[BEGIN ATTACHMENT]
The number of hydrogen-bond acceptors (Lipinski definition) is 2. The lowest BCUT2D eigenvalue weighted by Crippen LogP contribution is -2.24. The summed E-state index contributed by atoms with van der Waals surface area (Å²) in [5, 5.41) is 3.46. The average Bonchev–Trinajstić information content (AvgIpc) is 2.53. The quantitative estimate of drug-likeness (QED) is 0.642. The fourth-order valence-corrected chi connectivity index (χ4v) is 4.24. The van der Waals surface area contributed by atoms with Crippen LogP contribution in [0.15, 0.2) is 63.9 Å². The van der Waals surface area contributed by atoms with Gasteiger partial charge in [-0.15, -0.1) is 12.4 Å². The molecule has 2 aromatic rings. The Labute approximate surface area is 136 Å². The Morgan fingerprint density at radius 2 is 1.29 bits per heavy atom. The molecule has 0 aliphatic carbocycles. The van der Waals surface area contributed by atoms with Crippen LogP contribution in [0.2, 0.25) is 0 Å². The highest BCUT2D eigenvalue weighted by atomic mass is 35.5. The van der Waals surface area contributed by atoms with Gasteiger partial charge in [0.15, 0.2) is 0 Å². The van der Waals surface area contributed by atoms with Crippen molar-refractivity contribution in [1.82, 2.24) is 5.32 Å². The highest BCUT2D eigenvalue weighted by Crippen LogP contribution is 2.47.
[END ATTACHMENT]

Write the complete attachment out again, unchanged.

The number of hydrogen-bond acceptors (Lipinski definition) is 2. The lowest BCUT2D eigenvalue weighted by Crippen LogP contribution is -2.24. The summed E-state index contributed by atoms with van der Waals surface area (Å²) in [5, 5.41) is 3.46. The average Bonchev–Trinajstić information content (AvgIpc) is 2.53. The quantitative estimate of drug-likeness (QED) is 0.642. The fourth-order valence-corrected chi connectivity index (χ4v) is 4.24. The van der Waals surface area contributed by atoms with Crippen LogP contribution in [0.15, 0.2) is 63.9 Å². The van der Waals surface area contributed by atoms with Gasteiger partial charge in [-0.15, -0.1) is 12.4 Å². The molecule has 2 aromatic rings. The Labute approximate surface area is 136 Å². The Morgan fingerprint density at radius 2 is 1.29 bits per heavy atom. The molecule has 0 aliphatic carbocycles. The van der Waals surface area contributed by atoms with Crippen LogP contribution in [0.2, 0.25) is 0 Å². The highest BCUT2D eigenvalue weighted by atomic mass is 35.5. The van der Waals surface area contributed by atoms with Gasteiger partial charge in [0.15, 0.2) is 0 Å². The van der Waals surface area contributed by atoms with Crippen molar-refractivity contribution in [1.82, 2.24) is 5.32 Å². The highest BCUT2D eigenvalue weighted by Crippen LogP contribution is 2.47.